A movie can do so much. It can make you laugh. It can make you cry. Some movies can do both. Some movies can take you to a world unimaginable. Some can make you face the harsh realities of the world today. But the greatest of movies can do all of these things and leave you with something never before experienced.

Sing Sing is one of these films

Greg Kwedar (Jockey, Transpecos) writes and directs the true story adaption of a prison reform group meant to use the art of theatre and performance to help rehabilitate a group of incarcerated men.

Has there been a film like this before? Of course, but Kwedar makes the bold, courageous, and incredible decision to cast the real-life subjects and former members of the troupe in the film.

Colman Domingo (Rustin, Euphoria) is one of the few members of the film not to be playing themselves. As the credits rolled and I saw how many of the actors had the credit “Self,”  my mouth went from a smile (where it was for the entire duration of the film) to an open mouth gasp.

sing sing

The acting in the film was thoroughly phenomenal. Led by the incredible Domingo, the recent Oscar nominee is shockingly matched step for step by his co-star Clarence Maclin. Maclin plays the newest member of the theater group, and it is impossible to believe Maclin is making his acting debut in this film. The two are awe-inspiring and deliver truly Oscar-worthy performances.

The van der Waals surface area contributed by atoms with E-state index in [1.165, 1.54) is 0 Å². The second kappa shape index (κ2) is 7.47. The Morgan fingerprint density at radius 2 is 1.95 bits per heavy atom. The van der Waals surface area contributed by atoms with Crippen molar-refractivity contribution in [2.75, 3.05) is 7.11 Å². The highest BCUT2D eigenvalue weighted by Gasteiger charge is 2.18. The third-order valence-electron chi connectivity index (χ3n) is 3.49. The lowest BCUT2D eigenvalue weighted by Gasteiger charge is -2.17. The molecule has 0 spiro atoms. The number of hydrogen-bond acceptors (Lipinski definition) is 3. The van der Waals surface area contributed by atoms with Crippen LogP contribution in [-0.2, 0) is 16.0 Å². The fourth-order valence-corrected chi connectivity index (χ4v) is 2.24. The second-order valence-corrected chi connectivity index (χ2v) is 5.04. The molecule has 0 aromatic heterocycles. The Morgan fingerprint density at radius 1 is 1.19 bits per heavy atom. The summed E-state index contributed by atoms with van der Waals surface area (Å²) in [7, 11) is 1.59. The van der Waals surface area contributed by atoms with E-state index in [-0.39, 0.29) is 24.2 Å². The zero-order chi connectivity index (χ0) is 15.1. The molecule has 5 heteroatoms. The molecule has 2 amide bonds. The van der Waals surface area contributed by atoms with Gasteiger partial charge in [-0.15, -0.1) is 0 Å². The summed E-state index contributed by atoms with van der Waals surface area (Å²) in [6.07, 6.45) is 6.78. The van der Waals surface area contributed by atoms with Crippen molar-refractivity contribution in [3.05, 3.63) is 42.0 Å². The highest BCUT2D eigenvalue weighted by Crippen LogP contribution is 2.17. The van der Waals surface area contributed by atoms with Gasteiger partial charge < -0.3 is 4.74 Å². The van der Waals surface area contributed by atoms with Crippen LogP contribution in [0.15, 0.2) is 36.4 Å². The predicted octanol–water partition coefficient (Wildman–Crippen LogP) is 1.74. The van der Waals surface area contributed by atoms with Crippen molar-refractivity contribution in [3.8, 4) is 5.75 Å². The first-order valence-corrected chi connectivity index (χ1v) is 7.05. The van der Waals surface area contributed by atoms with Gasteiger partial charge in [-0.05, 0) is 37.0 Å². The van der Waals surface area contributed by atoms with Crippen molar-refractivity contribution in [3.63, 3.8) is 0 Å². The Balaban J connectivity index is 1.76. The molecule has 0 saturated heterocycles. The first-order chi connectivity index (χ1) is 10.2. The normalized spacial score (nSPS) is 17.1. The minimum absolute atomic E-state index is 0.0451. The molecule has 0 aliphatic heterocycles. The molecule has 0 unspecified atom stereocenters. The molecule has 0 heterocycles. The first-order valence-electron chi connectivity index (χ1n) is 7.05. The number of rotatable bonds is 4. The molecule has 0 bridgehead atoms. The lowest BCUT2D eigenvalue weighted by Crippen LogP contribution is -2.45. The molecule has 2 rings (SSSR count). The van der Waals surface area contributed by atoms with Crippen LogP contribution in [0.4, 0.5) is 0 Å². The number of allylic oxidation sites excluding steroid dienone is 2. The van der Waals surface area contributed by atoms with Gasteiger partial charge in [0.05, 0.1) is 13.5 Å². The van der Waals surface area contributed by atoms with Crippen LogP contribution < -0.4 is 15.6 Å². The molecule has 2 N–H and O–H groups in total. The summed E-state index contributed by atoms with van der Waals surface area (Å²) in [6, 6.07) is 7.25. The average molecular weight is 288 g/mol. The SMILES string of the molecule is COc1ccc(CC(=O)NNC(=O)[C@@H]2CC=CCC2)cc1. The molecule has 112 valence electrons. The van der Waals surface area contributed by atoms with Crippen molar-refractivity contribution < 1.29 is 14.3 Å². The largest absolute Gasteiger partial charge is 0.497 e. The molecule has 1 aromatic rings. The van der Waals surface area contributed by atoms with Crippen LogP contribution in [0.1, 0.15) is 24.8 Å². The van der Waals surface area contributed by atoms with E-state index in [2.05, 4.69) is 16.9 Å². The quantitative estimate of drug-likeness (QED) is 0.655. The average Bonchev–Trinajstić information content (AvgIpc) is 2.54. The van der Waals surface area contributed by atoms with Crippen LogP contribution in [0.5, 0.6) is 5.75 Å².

The film brings to life Shawshank Redemption in its handling of the prison system. Sing Sing paints a group often written off as heroes and redeemable men who just need a platform to express themselves.

The tone and pacing of the film is crisp as the audience enjoys being locked up with these men as they put together one of the most ridiculous comedy plays you can ever imagine. The film balances humor and tragedy much like the play the group is putting on.

But it is the two leads and each of the supporting cast members who make this film soar. Each individual this film spotlights brings so much grace accompanied by such heartache. Sing Sing is beautiful and incredibly important.

Sing Sing
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Nathan is one of HeyUGuys' US correspondents and loves movies. You'll find him at Sundance Film Festival on an annual basis watching and reviewing movies before most others.
sing-sing-reviewThis film soars, and brings grace and heartache in equal measure. Sing Sing is beautiful and incredibly important.